PROFILE: 20-Year Employee An Artist in Our Midst
Michelle Miles is one of dozens of UC employees who will be honored May 8 at the Staff Service Recognition Luncheon. By day, she keeps the UC switchboard operating smoothly. Each evening, her creative side takes over. You can also check out the complete listing of honorees, provided by Human Resources, at the end of the story.
Date: 5/5/2003Michelle Miles’ job at UC and the hobby she pursues every day after working “are kind of the opposite,” she admits as she turns the key in a padlock that will allow her to enter the Essex building on McMillan Avenue. She walks upstairs to a spacious art studio she rents.
By: Marianne Kunnen-Jones
Phone: (513) 556-1826
Photos By: Lisa Ventre, Dottie Stover
Just a few blocks away back at UC, Miles is marking her 20th anniversary of employment. She will be one of dozens of UC employees honored at the 2003 Staff Service Recognition Luncheon recognizing 20, 25, 30, 35, 40 and 45 years of service. The luncheon is scheduled for Thursday, May 8, at the Kingsgate Marriott Hotel and Conference Center.
Miles started at UC as a dispatcher in 1982, the same year that another of this year’s honorees, President Joseph A. Steger, came to UC as provost. Miles now serves as the manager of network and telecommunication services in UCit, supervising a cadre of phone operators who handle about 1,500 calls a day on a regular day and about 3,000 calls a day during busy times like September and January. She also oversees the compilation of the UC phone directory, both in print and on the Web, where it generates more than 1.7 million hits a year.
“My job is very logical and left-brained,” Miles says, as she walks inside her studio. Her hobby stands in contrast. “This is total freedom,” she laughs as she glances around the room. “It’s right-brained. You can do what you want here, and there is no boundary on it.”
At one end, the room holds an area for framing and storage. The other end is devoted to painting and fabric art, including quilting. Still life materials, such as bowls of onions, vases of flowers and a decorated pig, sit on tables all around, while two easels with small paintings in progress stand not far from a wall of windows that filled the studio with afternoon sunlight.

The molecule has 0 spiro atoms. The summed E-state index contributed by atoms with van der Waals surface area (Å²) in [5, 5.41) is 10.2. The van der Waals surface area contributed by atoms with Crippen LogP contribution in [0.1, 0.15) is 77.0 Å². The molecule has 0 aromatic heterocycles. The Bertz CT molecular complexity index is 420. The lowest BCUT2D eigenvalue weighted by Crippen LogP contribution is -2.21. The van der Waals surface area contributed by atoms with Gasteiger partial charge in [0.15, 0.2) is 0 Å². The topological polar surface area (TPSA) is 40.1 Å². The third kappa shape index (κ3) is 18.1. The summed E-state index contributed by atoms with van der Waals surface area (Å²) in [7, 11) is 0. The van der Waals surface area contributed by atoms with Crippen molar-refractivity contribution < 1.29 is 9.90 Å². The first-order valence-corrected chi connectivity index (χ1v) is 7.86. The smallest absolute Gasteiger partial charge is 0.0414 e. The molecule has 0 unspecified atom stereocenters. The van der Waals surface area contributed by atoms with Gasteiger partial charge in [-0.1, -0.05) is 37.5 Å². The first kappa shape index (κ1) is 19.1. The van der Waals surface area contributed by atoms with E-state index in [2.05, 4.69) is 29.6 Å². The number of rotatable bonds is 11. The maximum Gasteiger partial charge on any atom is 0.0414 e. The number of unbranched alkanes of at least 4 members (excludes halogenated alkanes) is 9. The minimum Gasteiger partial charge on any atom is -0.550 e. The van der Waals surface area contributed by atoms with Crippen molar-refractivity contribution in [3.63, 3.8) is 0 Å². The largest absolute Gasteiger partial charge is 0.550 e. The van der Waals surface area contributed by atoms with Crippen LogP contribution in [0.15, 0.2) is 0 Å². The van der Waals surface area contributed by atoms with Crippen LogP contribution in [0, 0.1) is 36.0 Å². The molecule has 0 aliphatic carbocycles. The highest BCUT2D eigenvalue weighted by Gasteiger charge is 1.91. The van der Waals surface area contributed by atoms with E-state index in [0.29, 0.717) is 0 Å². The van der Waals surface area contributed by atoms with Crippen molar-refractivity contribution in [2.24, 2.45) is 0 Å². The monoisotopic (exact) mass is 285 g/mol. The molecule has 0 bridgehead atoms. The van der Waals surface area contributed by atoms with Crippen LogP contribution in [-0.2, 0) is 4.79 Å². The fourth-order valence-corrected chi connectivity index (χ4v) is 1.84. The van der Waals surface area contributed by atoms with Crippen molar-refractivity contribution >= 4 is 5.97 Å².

The purples, oranges, reds, yellows and blues of her paintings line the other walls. A set of oversized pastel paintings of snapdragons hangs near the door. One buyer recently purchased all three, titled Snaps I, II and III.
Along with a painting of sunflowers labeled “For Vincent,” rows of paintings depicting ventriloquists’ dolls hang on the walls near the framing area. A few years ago, Miles visited the Vent Haven Museum in Fort Mitchell, Ky., and became “capitivated” by the dummies. Six images from this series appear on the cover of a box of pastels called “The Full Monty,” sold by Great American Art Works.
Visitors to her studio often comment on the colors. “I paint what I think is beautiful. I love color,” grins Miles.
Candy dishes filled with pastel paint blobs aren’t edible, but add more hues to the décor. Tints even fill the front of her apron -- she dyed it with splotches of green, red, yellow and blue to cover her messes.
“I’ve always done this,” adds the artist, who started painting as a high school student and has artists on both sides of her family tree. She has studied art formally in UC’s continuing education division.
“I like to make things. It’s the healthiest thing you can do for your brain. You don’t have room to think of anything else while you’re making something,” she says. Miles’ passion for creating things also pushes her to mix her own mediums, with an aromatic blend of lavender, Canadian balsam and stand oil.
In addition to selling her paintings at the occasional Art Walks held in the Essex - the former Hamilton tailoring plant - Miles’ artworks have been shown and sold at Boswell’s in Northside, Starbuck’s in Northern Kentucky and the Marquette Gallery in Madeira. She holds onto one painting she won’t sell - a self portrait that hangs outside the studio door. To create it, she painted two images of herself, cut one horizontally in strips, the second vertically, and then wove them together.
A quilted piece she hand-stitched has not been named yet. It represents one of those projects that she started and couldn’t abandon. “I didn’t really know what I was getting into,” she says. “I kept thinking ‘This is taking so long,’ and I kept thinking ‘why?’ Then I stopped to count, and it was 792 pieces!”
Although there is little overlap between her UC job and the diversion that keeps her busy in the evenings and on weekends, Miles in her earlier years at UC did try to get creative with the phone directory cover. She learned, however, that the UC red and black are the favorites and should not be messed with.
As much as she enjoys painting, she also loves working at the university. “I love higher education. There’s a lot going on. We have student workers in our area. We love those kids. They’re not jaded yet and to see them grow up and mature along the way, I enjoy that a lot.”
She views her job as very necessary and important function. “I’m glad I get to make that contribution. It’s a service that everybody uses,” she says, adding “I think I got the best people working on the directory and as operators.”
To keep herself balanced, however, she ends each day by heading over to the Essex, “where everyone suffers from the same eccentricities I do.” It’s what she calls her “very special place,” her own little “spot on Earth.”